An inspirational visit

Melbourne Victory players have drawn inspiration from athletes with spinal cord injuries ahead of the inaugural TAC Independence Cup at Etihad Stadium on Saturday night.

Melbourne Victory players have drawn inspiration from athletes with spinal cord injuries ahead of the inaugural TAC Independence Cup at Etihad Stadium on Saturday night.

The TAC Independence Cup match will be played between Melbourne Victory and Central Coast Mariners on November 17 to raise awareness of the challenges faced by people living with spinal cord injuries.

Aspiring Paralympian and national champion handcyclist Michael Taylor (pictured above with Melbourne Victory captain Adrian Leijer) was one of four wheelchair athletes to meet Melbourne Victory players ahead of the match.

“I ride about 60km a day training for the next handcycling event and it was a great privilege to share training insights with these elite athletes,” Mr Taylor said.

Mr Taylor took up handcycling after a car accident in 2003 left him in a wheelchair.

“Changing my outlook on life was one of the biggest challenges I faced after the accident, but I was determined to be independent,” Mr Taylor said.

The inaugural TAC Independence Cup coincides with Independence Australia's Spinal Cord Injury Awareness Week, beginning Monday November 12.

As part of the week, Independence Australia is launching Steps for Independence, encouraging people to walk at noon on Friday 16 November, to raise awareness of the 12,000 Australians who cannot walk due to a spinal cord injury.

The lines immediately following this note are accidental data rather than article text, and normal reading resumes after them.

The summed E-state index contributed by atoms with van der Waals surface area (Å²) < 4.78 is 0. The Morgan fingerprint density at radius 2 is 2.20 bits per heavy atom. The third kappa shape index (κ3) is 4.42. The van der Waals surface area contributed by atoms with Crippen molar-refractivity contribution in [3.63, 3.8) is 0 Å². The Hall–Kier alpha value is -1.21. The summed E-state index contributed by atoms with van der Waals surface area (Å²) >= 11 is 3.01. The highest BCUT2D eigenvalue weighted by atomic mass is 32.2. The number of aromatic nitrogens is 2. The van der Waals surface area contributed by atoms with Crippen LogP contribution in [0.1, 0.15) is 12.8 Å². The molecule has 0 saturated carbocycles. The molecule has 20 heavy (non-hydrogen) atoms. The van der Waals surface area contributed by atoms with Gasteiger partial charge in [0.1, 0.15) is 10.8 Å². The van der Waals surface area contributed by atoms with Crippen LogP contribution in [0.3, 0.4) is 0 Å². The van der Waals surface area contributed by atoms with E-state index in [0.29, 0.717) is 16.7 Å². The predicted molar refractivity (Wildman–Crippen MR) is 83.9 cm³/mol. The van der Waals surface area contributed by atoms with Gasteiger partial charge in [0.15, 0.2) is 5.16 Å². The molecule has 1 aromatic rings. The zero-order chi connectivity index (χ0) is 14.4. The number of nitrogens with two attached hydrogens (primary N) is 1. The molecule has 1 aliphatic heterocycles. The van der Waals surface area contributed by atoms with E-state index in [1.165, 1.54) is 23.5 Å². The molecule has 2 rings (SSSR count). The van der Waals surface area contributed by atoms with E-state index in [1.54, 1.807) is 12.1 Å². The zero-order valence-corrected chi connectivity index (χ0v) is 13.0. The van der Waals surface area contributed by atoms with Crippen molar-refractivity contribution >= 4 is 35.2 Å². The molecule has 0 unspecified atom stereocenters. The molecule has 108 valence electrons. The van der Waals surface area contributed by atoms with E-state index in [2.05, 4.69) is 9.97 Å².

All funds raised during the week will support Independence Australia-s Psychology and Counselling service, which helps individuals and families overcome the trauma of a spinal cord injury.

The TAC Independence Cup match is part of the Transport Accident Commission-s (TAC) partnership with Melbourne Victory.

The partnership aims to highlight the cost of road trauma by taking the road safety message to Melbourne-s Victory-s fan base which is largely young males between the ages of 18-25 years.

There are currently about 12,000 people living with a spinal cord injury in Australia. Statistics show that 15-24 year olds are the group most likely to suffer from a spinal cord injury - 80% of these people are male.